If you get to mix with Polish people, then you have an advantage, but it's still not easy.
Use as many different forms of media as possible, and just keep persevering.
Tbh, unless you're as gifted as Lszko, it's just damn hard work for the rest of us!!
OP catsoldier 62 | 596
6 Sep 2012 #11
If you get to mix with Polish people, then you have an advantage, but it's still not easy.

Thanks Pam, mixing with Polish people would help.

In my opinion it is not possible to learn speaking and probably listening too if not living in given country but you can learn to write and read quite efficiently.

Thanks a.k. You could be right, living in a country really is the best way to do it if you have the opportunity though.
brzmibrzmi - | 18
9 Oct 2012 #12
Formally 'chrzaszcz' here. I am learning Polish, and did GCSE Polish this year (Grade D - nothing to be proud of!). Anyway, I didn't have a teacher per se but received a lot of help on this Polish Forum (thanks everyone). Luckily, I also had several Polish colleagues who gave me a lot of help). I am still slowly learning my vocabulary and the nuances of the seven cases. I have the worst memory ever, and just need to read and read and re-read lists of vocabulary so it goes in. In my case, I am going to resit next June, and attempting to obtain a Grade B. It's a personal challenge for me, ad don't want to give up!!!!
PolHol - | 1
13 Oct 2012 #13
If you get to mix with Polish people, then you have an advantage, but it's still not easy.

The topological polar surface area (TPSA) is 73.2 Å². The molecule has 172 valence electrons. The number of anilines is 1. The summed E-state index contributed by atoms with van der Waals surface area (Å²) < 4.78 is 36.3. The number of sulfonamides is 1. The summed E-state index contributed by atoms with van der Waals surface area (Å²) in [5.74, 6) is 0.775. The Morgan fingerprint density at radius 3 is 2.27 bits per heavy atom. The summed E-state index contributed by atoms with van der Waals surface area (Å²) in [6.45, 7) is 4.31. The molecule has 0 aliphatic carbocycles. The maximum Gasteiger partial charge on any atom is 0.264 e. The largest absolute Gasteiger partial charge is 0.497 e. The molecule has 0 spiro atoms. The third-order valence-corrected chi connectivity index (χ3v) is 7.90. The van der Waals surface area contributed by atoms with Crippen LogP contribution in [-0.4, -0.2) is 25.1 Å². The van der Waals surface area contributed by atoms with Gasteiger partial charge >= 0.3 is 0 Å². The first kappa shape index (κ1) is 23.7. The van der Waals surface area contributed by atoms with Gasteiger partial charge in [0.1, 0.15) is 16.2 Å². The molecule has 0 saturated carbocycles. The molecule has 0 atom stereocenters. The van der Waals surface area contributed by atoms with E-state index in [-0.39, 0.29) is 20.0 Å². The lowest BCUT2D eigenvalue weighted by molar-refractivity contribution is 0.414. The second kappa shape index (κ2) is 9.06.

I guess it's next to impossible to learn "perfect Polish" when not living in Poland.
That said, I know just two Polish people in my neighbourhood, registered with NK to play a few simple games which require me to read and the two are just proud how fast I pick up on the language.

Although I have to say that my first priority is to learn Polish in a way that I can understand what's said to me or say something myself, to me that's far more important than speaking without any grammatical errors.

But then, I never managed to learn a language without using it (which drove my teachers in school to madness) so I really stay away from any courses.
Lyzko
13 Oct 2012 #14
Yes, I would say it is possible, definitely. It is however always preferable to at least visit the country of the language being learned, ideally, to also live/study there for a while.

Unless though one grows up with the second language, for example at home, it is still possible, yet enormously difficult nonetheless, to acquire a native-speaker level of the target language in all four skills - speaking, reading, writing and listening:-)
rycerz - | 5
13 Oct 2012 #16
Have you have learnt another language while not living in the country where it is spoken? If you have how did you do it? We could apply the same ideas to learning Polish.

Sure. Have you considered taking evening classes? If you don't have enough time for evening classes, a good option might be distance learning. I'm currently enrolled in a Polish course that allows me to study at my own pace and offers online assistance and feedback from a native speaker. It comes with audio CDs as well. An idea worth considering?
Lyzko
13 Oct 2012 #17
I too learned a number of languages before ever visiting the country and did surprisingly well:-)
On the other hand, my eventual visits to those countries only reinforced cultural knowledge of the respective languages and helped to reduce interference errors!